Polarity of the mouse embryo is established at blastocyst and is not prepatterned.

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Body-Patterning, Cell-Lineage, Cell-Polarity, Chimera, Cleavage-Stage-Ovum, Comparative-Study, Crosses-Genetic, Fluorescent-Antibody-Technique, Mice, Microscopy-Confocal, Models-Biological, Video-Recording, Zona-Pellucida

JAX Source

Genes Dev 2005 May; 19(9):1081-92.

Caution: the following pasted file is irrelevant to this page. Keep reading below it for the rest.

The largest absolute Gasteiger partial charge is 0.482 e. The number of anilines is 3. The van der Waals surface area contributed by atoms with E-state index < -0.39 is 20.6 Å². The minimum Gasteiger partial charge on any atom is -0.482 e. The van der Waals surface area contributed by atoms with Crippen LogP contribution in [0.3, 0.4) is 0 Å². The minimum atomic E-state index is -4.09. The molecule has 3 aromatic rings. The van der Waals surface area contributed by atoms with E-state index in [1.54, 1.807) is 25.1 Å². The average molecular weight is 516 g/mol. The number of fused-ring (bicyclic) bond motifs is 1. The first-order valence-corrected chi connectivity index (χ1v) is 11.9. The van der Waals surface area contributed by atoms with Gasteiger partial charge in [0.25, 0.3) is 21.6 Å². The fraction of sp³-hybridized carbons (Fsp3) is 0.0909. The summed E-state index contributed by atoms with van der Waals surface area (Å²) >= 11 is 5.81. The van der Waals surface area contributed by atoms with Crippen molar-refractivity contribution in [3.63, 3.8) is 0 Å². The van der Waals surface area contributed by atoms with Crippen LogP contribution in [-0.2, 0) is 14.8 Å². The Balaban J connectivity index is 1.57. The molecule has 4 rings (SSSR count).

Polarity formation in mammalian preimplantation embryos has long been a subject of controversy. Mammalian embryos are highly regulative, which has led to the conclusion that polarity specification does not exist until the blastocyst stage; however, some recent reports have now suggested polarity predetermination in the egg. Our recent time-lapse recordings have demonstrated that the first cleavage plane is not predetermined in the mouse egg. Here we show that, in contrast to previous claims, two-cell blastomeres do not differ and their precise future contribution to the inner cell mass and/or the trophectoderm cannot be anticipated. Thus, all evidence so far strongly suggests the absence of predetermined axes in the mouse egg. We observe that the ellipsoidal zona pellucida exerts mechanical pressure and space constraints as the coalescing multiple cavities are restricted to one end of the long axis of the blastocyst. We propose that these mechanical cues, in conjunction with the epithelial seal in the outer cell layer, lead to specification of the embryonic-abembryonic axis, thus establishing first polarity in the mouse embryo.